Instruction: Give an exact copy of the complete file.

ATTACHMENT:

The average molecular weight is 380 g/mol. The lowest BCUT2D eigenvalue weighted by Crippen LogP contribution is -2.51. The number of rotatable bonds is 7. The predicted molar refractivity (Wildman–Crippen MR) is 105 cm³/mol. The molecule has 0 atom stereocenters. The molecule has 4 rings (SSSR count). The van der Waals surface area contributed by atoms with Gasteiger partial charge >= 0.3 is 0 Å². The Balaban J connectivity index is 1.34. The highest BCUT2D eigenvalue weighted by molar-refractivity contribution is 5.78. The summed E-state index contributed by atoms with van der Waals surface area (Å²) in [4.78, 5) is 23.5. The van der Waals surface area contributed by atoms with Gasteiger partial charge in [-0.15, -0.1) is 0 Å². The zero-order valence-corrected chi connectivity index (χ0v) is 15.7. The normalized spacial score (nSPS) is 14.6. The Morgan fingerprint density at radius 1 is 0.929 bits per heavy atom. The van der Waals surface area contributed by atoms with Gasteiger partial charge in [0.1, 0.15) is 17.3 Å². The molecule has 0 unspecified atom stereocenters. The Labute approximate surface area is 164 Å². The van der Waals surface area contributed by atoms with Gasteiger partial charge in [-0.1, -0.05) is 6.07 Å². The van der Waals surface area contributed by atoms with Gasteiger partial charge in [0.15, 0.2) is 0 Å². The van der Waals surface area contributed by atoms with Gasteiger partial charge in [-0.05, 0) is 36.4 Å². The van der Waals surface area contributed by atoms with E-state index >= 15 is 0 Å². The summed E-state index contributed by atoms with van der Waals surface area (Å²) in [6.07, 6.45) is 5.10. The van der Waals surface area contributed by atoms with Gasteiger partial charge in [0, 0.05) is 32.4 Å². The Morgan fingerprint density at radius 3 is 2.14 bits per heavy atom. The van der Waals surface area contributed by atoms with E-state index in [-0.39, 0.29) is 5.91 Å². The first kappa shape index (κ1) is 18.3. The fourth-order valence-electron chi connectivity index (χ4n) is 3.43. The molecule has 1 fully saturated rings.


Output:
The average molecular weight is 380 g/mol. The lowest BCUT2D eigenvalue weighted by Crippen LogP contribution is -2.51. The number of rotatable bonds is 7. The predicted molar refractivity (Wildman–Crippen MR) is 105 cm³/mol. The molecule has 0 atom stereocenters. The molecule has 4 rings (SSSR count). The van der Waals surface area contributed by atoms with Gasteiger partial charge >= 0.3 is 0 Å². The Balaban J connectivity index is 1.34. The highest BCUT2D eigenvalue weighted by molar-refractivity contribution is 5.78. The summed E-state index contributed by atoms with van der Waals surface area (Å²) in [4.78, 5) is 23.5. The van der Waals surface area contributed by atoms with Gasteiger partial charge in [-0.15, -0.1) is 0 Å². The zero-order valence-corrected chi connectivity index (χ0v) is 15.7. The normalized spacial score (nSPS) is 14.6. The Morgan fingerprint density at radius 1 is 0.929 bits per heavy atom. The van der Waals surface area contributed by atoms with Gasteiger partial charge in [0.1, 0.15) is 17.3 Å². The molecule has 0 unspecified atom stereocenters. The Labute approximate surface area is 164 Å². The van der Waals surface area contributed by atoms with Gasteiger partial charge in [-0.1, -0.05) is 6.07 Å². The van der Waals surface area contributed by atoms with Gasteiger partial charge in [0.15, 0.2) is 0 Å². The van der Waals surface area contributed by atoms with Gasteiger partial charge in [-0.05, 0) is 36.4 Å². The van der Waals surface area contributed by atoms with E-state index >= 15 is 0 Å². The summed E-state index contributed by atoms with van der Waals surface area (Å²) in [6.07, 6.45) is 5.10. The van der Waals surface area contributed by atoms with Gasteiger partial charge in [0, 0.05) is 32.4 Å². The Morgan fingerprint density at radius 3 is 2.14 bits per heavy atom. The van der Waals surface area contributed by atoms with E-state index in [-0.39, 0.29) is 5.91 Å². The first kappa shape index (κ1) is 18.3. The fourth-order valence-electron chi connectivity index (χ4n) is 3.43. The molecule has 1 fully saturated rings.